And Jesus came and said to them, �All authority in heaven and on earth has been given to me. Go therefore and make disciples of all nations, baptizing them in the name of the Father and of the Son and of the Holy Spirit, teaching them to observe all that I have commanded you. And behold, I am with you always, to the end of the age.� (Matt 28:18-20, ESV)
It realized something at a baptism last year about Matthew 28's Trinitarian formula. It doesn't just use a Trinitiarian formula that assumes enough of a parity between Father, Son, and Holy Spirit to put them in the same sentence in parallel. I've seen commentators mention this, but it's not a strong enough argument that all three persons of the Trinity are fully God. After all, you could list God, the church, and the world in parallel like that, although here there's a sense of commonality and joint authority in addition. One thing occurred to me that I had to go check the Greek to be sure of. Jesus talks about the name of the Father, the Son, and the Holy Spirit. This 'name' is singular, one name for the Father, the Son, and the Holy Spirit. The name of the Father is 'YHWH' (Hebrew at the time didn't have written vowels), also called the tetragrammaton and covenant name of God. I can't think of another name that these three persons could share. Anyway, that's not the sort of thing those who deny the Trinity but want to affirm the scriptures will be able to deal with easily. Even the fact that there's one name they fall under is some threat to that view.
I think the clearest statement at least of the divinity of Jesus is in Philippians 2:1-11, but it will take some work to draw it out. Some common misreadings of what Paul says there (due to the infelicities of English renderings) hinder what I think would have been an obvious implication of the text to its original readers.
So if there is any encouragement in Christ, any comfort from love, any participation in the Spirit, any affection and sympathy, complete my joy by being of the same mind, having the same love, being in full accord and of one mind. Do nothing from rivalry or conceit, but in humility count others more significant than yourselves. Let each of you look not only to his own interests, but also to the interests of others. Have this mind among yourselves, which is yours in Christ Jesus, who, though he was in the form of God, did not count equality with God a thing to be grasped, but made himself nothing, taking the form of a servant, being born in the likeness of men. And being found in human form, he humbled himself by becoming obedient to the point of death, even death on a cross. Therefore God has highly exalted him and bestowed on him the name that is above every name, so that at the name of Jesus every knee should bow, in heaven and on earth and under the earth, and every tongue confess that Jesus Christ is Lord, to the glory of God the Father.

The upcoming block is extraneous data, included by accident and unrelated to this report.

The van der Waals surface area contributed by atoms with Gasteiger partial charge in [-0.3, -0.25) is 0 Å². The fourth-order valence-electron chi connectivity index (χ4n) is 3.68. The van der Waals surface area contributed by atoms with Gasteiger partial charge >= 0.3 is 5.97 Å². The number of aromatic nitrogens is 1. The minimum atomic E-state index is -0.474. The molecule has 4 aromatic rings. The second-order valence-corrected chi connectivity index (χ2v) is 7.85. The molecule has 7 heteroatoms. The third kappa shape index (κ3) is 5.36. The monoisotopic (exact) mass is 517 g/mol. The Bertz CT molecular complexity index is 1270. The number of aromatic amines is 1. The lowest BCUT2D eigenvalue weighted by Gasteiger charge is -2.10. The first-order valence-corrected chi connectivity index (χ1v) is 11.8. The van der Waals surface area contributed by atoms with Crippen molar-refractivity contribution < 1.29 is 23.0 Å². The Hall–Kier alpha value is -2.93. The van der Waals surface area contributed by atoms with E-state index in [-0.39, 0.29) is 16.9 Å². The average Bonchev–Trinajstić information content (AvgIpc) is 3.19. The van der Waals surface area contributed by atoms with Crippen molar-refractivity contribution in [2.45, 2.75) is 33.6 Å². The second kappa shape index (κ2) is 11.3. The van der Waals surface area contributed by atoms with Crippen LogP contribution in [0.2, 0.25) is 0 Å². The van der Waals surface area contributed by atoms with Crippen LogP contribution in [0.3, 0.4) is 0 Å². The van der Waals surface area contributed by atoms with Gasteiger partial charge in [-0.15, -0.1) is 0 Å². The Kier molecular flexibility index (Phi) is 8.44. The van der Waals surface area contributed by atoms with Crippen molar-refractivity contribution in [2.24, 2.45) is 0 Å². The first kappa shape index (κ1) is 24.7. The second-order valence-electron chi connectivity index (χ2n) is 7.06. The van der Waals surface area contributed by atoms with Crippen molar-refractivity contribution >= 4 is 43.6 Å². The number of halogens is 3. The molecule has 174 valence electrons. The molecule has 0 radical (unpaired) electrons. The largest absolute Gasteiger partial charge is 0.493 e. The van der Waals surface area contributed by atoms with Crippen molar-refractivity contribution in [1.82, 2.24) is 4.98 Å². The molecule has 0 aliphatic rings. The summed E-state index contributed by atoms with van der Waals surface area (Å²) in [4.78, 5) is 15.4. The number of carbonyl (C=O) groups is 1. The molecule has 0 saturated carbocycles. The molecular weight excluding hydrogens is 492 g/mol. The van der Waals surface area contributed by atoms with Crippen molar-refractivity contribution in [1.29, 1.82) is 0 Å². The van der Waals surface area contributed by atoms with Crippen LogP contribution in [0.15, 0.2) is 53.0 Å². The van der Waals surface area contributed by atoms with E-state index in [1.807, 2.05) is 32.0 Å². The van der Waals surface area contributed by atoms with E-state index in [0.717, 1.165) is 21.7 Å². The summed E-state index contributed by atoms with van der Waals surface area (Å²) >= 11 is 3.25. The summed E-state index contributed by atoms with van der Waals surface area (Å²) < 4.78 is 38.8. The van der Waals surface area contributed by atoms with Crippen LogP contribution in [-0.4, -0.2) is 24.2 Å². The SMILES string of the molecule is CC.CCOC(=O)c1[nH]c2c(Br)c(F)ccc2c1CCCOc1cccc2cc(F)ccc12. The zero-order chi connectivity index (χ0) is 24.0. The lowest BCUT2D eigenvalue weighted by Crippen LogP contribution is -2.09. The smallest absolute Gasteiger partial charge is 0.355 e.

I don't want to get into all the exegetical details here. I really couldn't anyway. Gordon Fee's commentary has 55 pages on this section, and Peter O'Brien's has 109! I think the flow of thought makes it quite clear that Jesus' not focusing on his rights is a model for believers who also shouldn't do that but should deliberately take themselves to a level that for them isn't really even lower, even though for him it was, to treat others with self-sacrificing love. The text at this point doesn't have to assume complete equality with God, though I think the assumption is that Christ Jesus had complete equality with God and therefore didn't need to grasp it. The reason I think this is because of how it ends, and this is also where it will tie back in with the name of Matthew 28.
God's exaltation of Jesus Christ is particularly interesting in what it says people will acknowledge about him. The expression 'the name of Jesus' in English doesn't sound very interesting. The name he had in his earthly ministry doesn't sound to me like the sort of thing that says much more about him at his exaltation. However, the Greek really doesn't mean the name 'Jesus' as many English readers assume. It means the name belonging to Jesus. God here gives him a name that's already his, which sounds a little strange except that this is sort of the revelation of who he really is upon his resurrection and exaltation, so it then makes sense.
Well, what name could do such a thing? Paul goes on to say what name it is. People will acknowledge that Jesus is Lord, which is the Greek translation of the divine name YHWH in the Septuagint translation of the Old Testament. Jews at the time would not use that name, believing that even mentioning it was tantamount to misusing it (which of course is a big misunderstanding of what it is to take the name of YHWH in vain, but that's another story). Instead, they used the word for Lord. So the early Christians, in calling Jesus Lord, were deliberately ascribing deity to him, and Paul here explains that this name is revealed to be his at his resurrection and glorification, revealing particularly that he is Lord, that he is YHWH and that those who don't acknowledge it now will acknowledge it on their knees. So the name of the Father, Son, and Holy Spirit, the name of Jesus (who is Lord) here, is simply the name 'YHWH'.